One of the most overlooked elements in our search for accuracy is our barrel and the fouling that occurs. Barrels take a tremendous amount of punishment. In magnum rifles, three quick shots can take a barrel from cold to almost too hot to touch. Not counting the friction of a bullet passing through it , then layers of carbon and copper – this can all add up to a significant loss of accuracy if neglected.
I have been asked a number of times by customers, “How do you clean your rifle?”
#1 : A properly fit bore guide is extremely important. I have seen considerable damage to barrels by an inadequate bore guide.
#2 : Use a high quality cleaning rod, such as Dewey, ProShot or Bore Tech. I use 2 rods: one has a brush, the other has a jag. This way I don’t have to switch out jag to brush and it saves valuable time. (Use stainless steel jags to keep from having the copper solvent eat the jag.)
#3 : Cleaning solvents. There are a lot of good choices out there, but the two I have settled on are Hoppes #9 mixed with kroil oil in a 20-1 ratio, and BoreTech copper remover.
#4 : A secure guncradle to hold your rifle at a slight angle – muzzle downward.
#5 : Cleaning patches. I use ProShot cotton patches. Use the proper size to fit your jag and bore. Loose fitting to apply solvent and tighter fitting to push soiled solvent out of bore.
Ok, let’s get started!
1) Insert Bore guide in the rifle. Make sure the O-ring is clean so that it doesn’t leave any marks in the chamber.
2) Wet 2-3 cleaning patches with Hoppes and run individually through the bore 2-3 times or until patches are just slightly discolored.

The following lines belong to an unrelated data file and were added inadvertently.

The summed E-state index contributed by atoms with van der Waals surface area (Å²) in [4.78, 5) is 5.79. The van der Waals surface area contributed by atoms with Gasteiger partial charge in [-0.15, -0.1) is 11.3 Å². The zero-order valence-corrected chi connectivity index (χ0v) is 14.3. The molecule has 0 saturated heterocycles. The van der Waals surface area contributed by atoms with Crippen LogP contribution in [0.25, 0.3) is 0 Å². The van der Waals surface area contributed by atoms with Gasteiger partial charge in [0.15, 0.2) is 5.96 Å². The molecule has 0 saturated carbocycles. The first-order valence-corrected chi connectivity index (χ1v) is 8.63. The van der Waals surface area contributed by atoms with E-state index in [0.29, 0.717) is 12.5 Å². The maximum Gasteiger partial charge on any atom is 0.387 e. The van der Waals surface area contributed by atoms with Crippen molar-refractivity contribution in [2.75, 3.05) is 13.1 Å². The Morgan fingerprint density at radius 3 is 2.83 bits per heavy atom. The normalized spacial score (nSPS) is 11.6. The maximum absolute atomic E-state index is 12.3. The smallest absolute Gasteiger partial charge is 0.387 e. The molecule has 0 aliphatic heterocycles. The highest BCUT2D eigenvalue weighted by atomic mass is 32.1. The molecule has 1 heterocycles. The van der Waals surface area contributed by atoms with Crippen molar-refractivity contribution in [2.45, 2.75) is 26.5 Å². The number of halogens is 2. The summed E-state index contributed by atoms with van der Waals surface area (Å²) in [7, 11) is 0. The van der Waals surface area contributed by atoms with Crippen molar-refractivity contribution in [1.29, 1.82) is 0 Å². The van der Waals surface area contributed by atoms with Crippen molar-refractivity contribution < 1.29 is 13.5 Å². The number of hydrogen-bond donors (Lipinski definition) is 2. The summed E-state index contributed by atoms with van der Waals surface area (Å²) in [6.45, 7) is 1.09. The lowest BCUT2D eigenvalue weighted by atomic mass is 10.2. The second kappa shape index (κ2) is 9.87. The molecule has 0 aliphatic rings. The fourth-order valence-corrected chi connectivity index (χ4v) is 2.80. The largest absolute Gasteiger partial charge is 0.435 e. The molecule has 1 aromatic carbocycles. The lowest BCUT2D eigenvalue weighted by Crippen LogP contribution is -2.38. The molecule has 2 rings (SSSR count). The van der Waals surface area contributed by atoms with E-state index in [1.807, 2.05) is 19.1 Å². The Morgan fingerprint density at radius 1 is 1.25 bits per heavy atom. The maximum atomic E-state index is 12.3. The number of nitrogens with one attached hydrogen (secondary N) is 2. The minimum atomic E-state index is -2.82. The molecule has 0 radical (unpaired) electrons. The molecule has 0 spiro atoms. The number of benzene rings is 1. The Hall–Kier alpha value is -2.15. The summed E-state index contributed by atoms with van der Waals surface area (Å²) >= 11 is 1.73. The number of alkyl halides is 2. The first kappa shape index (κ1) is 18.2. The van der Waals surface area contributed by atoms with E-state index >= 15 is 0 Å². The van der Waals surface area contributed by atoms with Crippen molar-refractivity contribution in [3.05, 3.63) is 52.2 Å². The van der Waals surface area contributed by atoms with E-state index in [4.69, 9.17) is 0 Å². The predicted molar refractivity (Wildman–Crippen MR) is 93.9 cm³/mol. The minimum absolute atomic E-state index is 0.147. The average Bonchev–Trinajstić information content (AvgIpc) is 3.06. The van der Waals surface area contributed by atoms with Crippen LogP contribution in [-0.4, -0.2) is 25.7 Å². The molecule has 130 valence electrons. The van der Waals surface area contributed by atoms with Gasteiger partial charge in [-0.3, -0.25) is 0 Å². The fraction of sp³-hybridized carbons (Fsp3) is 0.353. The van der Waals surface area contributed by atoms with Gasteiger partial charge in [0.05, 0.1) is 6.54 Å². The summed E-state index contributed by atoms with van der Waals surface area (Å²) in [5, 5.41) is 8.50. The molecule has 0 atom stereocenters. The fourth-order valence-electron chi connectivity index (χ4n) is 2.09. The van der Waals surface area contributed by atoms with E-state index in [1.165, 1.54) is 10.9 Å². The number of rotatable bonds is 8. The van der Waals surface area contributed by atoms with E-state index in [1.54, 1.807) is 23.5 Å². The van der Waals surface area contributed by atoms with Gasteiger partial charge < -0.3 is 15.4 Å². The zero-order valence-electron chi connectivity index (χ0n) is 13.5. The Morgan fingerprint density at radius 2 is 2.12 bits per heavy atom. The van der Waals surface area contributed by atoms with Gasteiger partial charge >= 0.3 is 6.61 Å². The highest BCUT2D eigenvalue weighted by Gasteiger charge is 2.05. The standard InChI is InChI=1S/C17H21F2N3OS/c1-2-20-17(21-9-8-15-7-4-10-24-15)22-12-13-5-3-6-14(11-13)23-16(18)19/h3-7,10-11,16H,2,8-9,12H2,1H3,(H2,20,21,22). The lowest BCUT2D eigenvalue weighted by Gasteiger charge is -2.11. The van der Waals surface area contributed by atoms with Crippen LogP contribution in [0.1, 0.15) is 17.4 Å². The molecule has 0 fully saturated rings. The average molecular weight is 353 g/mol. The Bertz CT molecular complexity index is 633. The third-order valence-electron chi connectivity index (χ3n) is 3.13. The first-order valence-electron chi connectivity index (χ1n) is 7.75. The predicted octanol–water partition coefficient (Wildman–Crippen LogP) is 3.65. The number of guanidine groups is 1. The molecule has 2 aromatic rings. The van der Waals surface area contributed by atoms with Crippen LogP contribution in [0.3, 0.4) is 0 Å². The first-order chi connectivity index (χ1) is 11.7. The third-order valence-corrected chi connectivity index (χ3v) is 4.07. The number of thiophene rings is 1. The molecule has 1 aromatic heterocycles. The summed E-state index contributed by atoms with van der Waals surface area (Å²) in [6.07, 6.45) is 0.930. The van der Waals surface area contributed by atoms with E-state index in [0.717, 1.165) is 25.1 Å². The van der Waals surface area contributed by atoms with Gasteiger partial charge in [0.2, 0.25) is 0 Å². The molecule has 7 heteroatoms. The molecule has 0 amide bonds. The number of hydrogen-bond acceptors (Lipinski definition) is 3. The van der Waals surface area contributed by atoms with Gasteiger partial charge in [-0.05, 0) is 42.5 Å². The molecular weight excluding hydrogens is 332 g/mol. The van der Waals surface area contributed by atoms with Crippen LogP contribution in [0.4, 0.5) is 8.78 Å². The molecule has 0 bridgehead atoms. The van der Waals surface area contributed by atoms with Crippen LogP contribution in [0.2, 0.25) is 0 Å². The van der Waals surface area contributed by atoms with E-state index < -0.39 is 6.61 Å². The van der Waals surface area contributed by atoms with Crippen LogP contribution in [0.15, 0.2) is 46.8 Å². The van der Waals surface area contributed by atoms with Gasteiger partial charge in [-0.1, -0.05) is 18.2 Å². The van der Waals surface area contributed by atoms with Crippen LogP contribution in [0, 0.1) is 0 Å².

3) Wet a proper sized phosphor bronze brush with Hoppes and make 10-12 passes through the bore.
4) Pass two loose fitted patches wetted with Hoppes through the bore individually.
5) Let stand for about 15 minutes.
6) Push a patch through and look for copper (a greenish or blue color on patch). If present, push another couple of wet patches through – let solvent soak again for 15 minutes. If you still get a significant amount of blueish-green color on patch, go to Number 7. If not, move to Number 8.
7) Push a couple of patches through bore with a small amount of isopropyl alcohol. (This neutralizes solvents – I don’t like to mix different brands of solvents.) Then push 2-3 loose fitting patches with BoreTech eliminator and let soak for 15 minutes. Repeat this process until patches come out clean. This should get all copper out of bore. Push a couple of patches through bore with a small amount of isopropyl alcohol.
8) Wet a patch with Hoppes and push it through bore – then wet a proper size phosphor brush and make 6-10 passes again through the bore. Pass 2 dry patches individually through.
9) Put two to three very small drops of Hoppes on the center of a patch and pass it through the bore to lubricate it prior to shooting. This lubes the bore and minimizes erosion and fire cracking in the barrel as well as improving the ability to remove fouling later. Do not overwet the bore as hydraulic damage could occur.
10) Dry the chamber with a chamber swab and patch. Do not use aerosols to dry the bore.
11) You are ready to shoot again!
|Bore Guid||We make custom Bore Guides for any caliber.|
|Cleaning Rod||Preferably a brass or carbon fiber rod.|
|Patches||Should be white.|
|Alcohol||Any denatured alcohol will do.|
|Bore Solvant||Many Products work. CLP, Hops, to name a few.|